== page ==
I may regret saying this but …"Eastbound and Down" has grown on me. Kenny Powers, the foul-mouthed, bellicose cretin at the center of the show, has grown on me. I can't explain why.
I pretty much sat slack-jawed through the first episode, not believing what I was seeing, or hearing. It's hard to describe specifics without giving too much away, but suffice it say that Powers, played by Danny McBride, is an ex-Major League pitcher in the mold of John Rocker. He's not just politically incorrect, he's just wrong on every level of his life.
We meet up with the mullet-headed Kenny a few years after he's been drummed out of the game for a steroid scandal, and he's hitting near rock-bottom. All he's got to his name is his truck, his jet ski and his audio book of the Kenny Powers guide to life, a relic of the brief moment when he was a big wheel in baseball.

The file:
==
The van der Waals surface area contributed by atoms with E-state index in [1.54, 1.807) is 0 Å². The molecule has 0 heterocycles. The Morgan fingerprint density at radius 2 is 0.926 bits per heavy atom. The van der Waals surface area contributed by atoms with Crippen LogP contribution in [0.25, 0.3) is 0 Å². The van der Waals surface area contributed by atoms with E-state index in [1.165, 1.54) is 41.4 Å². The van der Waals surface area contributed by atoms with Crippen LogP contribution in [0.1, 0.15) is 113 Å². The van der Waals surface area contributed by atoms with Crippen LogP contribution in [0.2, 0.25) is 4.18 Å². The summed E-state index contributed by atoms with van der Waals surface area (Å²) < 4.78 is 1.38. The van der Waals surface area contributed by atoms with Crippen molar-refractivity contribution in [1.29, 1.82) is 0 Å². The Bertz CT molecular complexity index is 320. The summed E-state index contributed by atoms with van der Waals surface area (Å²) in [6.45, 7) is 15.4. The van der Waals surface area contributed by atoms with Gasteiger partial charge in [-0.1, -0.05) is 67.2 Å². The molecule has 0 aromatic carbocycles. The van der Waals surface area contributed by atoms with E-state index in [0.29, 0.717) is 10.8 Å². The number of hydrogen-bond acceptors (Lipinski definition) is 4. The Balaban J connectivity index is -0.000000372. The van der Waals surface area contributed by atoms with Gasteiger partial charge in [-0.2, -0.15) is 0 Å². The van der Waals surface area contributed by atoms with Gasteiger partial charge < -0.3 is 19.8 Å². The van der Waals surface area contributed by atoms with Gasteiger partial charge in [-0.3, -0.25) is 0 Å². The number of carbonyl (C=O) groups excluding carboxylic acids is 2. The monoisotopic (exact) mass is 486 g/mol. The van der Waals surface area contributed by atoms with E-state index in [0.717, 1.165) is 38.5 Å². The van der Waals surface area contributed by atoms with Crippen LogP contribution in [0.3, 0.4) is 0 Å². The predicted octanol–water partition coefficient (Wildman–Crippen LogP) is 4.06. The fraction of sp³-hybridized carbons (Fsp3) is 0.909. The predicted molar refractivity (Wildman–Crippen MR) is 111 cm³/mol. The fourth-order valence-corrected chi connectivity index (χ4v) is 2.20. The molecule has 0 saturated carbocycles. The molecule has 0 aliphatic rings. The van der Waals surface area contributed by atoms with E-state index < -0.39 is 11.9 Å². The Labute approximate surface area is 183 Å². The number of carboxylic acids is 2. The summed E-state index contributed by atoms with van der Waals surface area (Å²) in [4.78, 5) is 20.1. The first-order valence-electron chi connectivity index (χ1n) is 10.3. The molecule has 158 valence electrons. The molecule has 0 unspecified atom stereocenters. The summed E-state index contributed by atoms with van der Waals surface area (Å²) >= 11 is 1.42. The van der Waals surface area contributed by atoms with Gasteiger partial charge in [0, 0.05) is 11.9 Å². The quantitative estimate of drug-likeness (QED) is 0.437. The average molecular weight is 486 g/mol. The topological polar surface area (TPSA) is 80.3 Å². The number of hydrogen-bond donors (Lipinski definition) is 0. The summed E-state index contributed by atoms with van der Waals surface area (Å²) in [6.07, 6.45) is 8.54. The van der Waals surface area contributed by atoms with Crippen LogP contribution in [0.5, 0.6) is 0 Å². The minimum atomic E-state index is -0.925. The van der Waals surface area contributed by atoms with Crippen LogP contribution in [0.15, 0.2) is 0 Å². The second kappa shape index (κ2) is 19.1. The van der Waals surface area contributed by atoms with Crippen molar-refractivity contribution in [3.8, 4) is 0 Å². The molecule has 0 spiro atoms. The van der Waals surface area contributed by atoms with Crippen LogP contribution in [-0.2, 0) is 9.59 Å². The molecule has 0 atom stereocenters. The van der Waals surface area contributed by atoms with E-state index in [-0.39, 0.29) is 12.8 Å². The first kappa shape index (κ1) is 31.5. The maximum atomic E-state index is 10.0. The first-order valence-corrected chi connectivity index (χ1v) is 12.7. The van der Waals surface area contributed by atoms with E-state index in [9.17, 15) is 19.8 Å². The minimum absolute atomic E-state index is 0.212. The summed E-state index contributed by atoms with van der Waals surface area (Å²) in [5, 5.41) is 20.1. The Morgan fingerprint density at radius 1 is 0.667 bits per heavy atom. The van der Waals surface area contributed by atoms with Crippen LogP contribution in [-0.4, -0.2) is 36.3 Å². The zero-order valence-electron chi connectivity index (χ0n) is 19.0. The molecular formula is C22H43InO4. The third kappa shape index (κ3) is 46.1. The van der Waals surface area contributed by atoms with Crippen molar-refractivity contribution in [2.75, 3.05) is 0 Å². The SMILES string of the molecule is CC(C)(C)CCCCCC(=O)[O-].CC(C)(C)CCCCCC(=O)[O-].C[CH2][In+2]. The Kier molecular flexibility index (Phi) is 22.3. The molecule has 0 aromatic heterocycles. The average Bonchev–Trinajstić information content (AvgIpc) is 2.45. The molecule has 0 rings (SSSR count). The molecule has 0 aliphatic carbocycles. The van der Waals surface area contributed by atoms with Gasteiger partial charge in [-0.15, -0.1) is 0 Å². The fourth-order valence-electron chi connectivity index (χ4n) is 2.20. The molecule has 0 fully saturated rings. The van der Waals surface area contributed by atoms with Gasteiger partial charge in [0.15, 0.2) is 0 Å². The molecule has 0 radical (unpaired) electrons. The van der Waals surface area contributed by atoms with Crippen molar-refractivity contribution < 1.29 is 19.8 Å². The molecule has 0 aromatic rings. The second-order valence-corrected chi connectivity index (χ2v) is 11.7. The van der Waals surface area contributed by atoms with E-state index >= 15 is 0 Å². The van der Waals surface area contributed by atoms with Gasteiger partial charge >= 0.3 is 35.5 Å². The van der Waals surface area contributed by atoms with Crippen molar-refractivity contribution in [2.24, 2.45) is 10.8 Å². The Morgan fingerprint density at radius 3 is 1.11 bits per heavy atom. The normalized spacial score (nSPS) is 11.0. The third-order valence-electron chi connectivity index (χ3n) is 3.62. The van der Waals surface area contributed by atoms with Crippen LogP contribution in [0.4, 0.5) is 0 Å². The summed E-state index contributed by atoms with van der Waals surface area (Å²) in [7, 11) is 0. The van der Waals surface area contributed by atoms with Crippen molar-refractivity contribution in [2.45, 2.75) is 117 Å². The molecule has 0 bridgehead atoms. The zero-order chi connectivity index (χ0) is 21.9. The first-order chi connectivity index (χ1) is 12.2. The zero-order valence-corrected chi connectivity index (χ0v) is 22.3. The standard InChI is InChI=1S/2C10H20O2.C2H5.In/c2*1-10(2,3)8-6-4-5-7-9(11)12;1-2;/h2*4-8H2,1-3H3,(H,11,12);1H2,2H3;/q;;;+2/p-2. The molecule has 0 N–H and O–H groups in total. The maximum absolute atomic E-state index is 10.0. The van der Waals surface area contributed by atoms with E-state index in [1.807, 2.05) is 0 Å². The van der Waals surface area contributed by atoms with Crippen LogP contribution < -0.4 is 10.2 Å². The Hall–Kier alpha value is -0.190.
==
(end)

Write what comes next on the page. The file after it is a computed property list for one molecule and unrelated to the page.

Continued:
He's now reduced to moving back to his North Carolina home town and moving in with his well-meaning older brother, his churchy sister-in-law and their three young kids, and he takes a job as the P.E. teacher at his alma mater, Jefferson Davis Middle School.
Powers' old flame from high school days now works as a teacher there, and she's engaged to the nebbishy principal, but he's determined to win her back, etc. He also reconnects with his hard-living, beer-swilling old friends, including the owner of a local dive bar, Clegg (played by series co-creator Ben Best pictured left), who helps Powers self-medicate.
The premise isn't all that unusual, but the setting is. You can tell that the show is shot North Carolina with local extras. The tweens and teens in the middle school scenes don't look like L.A. kids who are angling for their SAG cards.